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Baltimore Medical Malpractice Lawyers > Brain Injury Due To Failure To Properly Treat

Brain Injury Due To Failure To Properly Treat

Lawsuit Against Bon Secours Mercy Health | April 30, 2020

On April 30, 2020, WVFK&N attorneys Keith Forman and Myles Poster filed a medical malpractice claim on behalf of a minor child who suffered a brain injury due to inadequate care.

The complaint alleges that on November 11, 2015 the mother presented to Mercy Health Anderson Hospital at 37 weeks and 3 days gestation due to elevated blood pressures and headache and visual disturbances. The mother was connected to electronic fetal heart rate monitoring and all evidence showed that her fetus was healthy and neurologically intact at the time. A nurse performed a preeclampsia evaluation recording headache, visual disturbances, and that the results yielded “exceptions to WDL.” The same nurse later recorded that the mother had complained of a headache and blurred vision for the past 2 days, elevated blood pressures, and advised “I just don’t feel right.” A doctor reported that the mother was “37 weeks 3 days gestation presenting with spots in her eyes and elevated blood pressures. Other associated symptoms include headaches.” The doctor’s orders were limited to “monitor BP” and “toxemia precautions” – clearly evidencing concerns for preeclampsia or gestational hypertension. No diagnosis of preeclampsia or gestational hypertension was made, however, and the mother was discharged. Thereafter, the mother was admitted to Mercy Health Anderson Hospital with complaints of contractions and decreased fetal movement. Electronic fetal heart rate monitoring was reported as non-reassuring requiring intrauterine resuscitation. The mother reported “seeing stars.” The mother was prepared for emergency cesarean section delivery. At the time of birth, the baby was not breathing and required immediate neonatal resuscitation. The baby was reported to be hypertonic with rigid arms and legs and seizure-like activity. She was also reported as cyanotic and apneic requiring tactile stimulation and oxygen. During her admission to the NICU, the baby exhibited continued seizure activity and was diagnosed with hypoxic-ischemic encephalopathy. Today, the child continues to suffer from the sequela of hypoxic-ischemic encephalopathy including epilepsy, hypertonia, permanent and catastrophic brain damage, cerebral palsy, and other permanent injuries and damages.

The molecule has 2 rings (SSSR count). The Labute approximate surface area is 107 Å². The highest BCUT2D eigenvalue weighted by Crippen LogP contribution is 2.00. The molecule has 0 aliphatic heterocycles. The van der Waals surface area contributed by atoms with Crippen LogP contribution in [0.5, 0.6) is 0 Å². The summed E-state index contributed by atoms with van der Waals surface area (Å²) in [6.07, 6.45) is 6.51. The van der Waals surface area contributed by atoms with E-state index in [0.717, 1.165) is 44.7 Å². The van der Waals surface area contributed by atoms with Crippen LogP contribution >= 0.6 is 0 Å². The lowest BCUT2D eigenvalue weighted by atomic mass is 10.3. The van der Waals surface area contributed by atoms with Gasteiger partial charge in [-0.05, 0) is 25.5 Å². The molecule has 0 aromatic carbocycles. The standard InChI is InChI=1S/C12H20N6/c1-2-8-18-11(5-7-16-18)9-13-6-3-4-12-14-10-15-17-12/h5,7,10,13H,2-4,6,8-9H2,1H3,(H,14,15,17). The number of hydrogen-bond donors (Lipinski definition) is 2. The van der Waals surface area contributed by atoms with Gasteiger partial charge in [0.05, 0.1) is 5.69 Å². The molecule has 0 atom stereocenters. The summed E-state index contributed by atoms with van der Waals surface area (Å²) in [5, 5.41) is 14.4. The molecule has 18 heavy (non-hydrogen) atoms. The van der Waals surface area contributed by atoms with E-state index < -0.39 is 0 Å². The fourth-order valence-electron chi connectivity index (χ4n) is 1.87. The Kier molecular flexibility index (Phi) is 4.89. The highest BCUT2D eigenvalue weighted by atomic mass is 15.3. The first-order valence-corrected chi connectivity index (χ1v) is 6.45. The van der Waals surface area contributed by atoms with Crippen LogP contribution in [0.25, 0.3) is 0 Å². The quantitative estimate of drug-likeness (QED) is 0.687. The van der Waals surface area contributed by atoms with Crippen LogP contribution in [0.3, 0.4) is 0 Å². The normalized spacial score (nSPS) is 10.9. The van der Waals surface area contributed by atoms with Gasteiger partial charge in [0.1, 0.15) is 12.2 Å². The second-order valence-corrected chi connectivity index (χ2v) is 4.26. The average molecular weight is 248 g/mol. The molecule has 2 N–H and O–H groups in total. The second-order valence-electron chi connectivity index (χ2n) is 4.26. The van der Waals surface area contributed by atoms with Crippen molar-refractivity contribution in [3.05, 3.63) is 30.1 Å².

The child suffered significant and permanent neurodevelopmental and physical issues as a result of the defendants’ delays and failures. The lawsuit alleges that the defendants failed to properly diagnose preeclampsia and move toward delivery. The child suffered permanent neurological injuries and damages and will require significant medical care and treatment for the remainder of her life.

The action is pending in the Court of Common Pleas for Hamilton County, Ohio.

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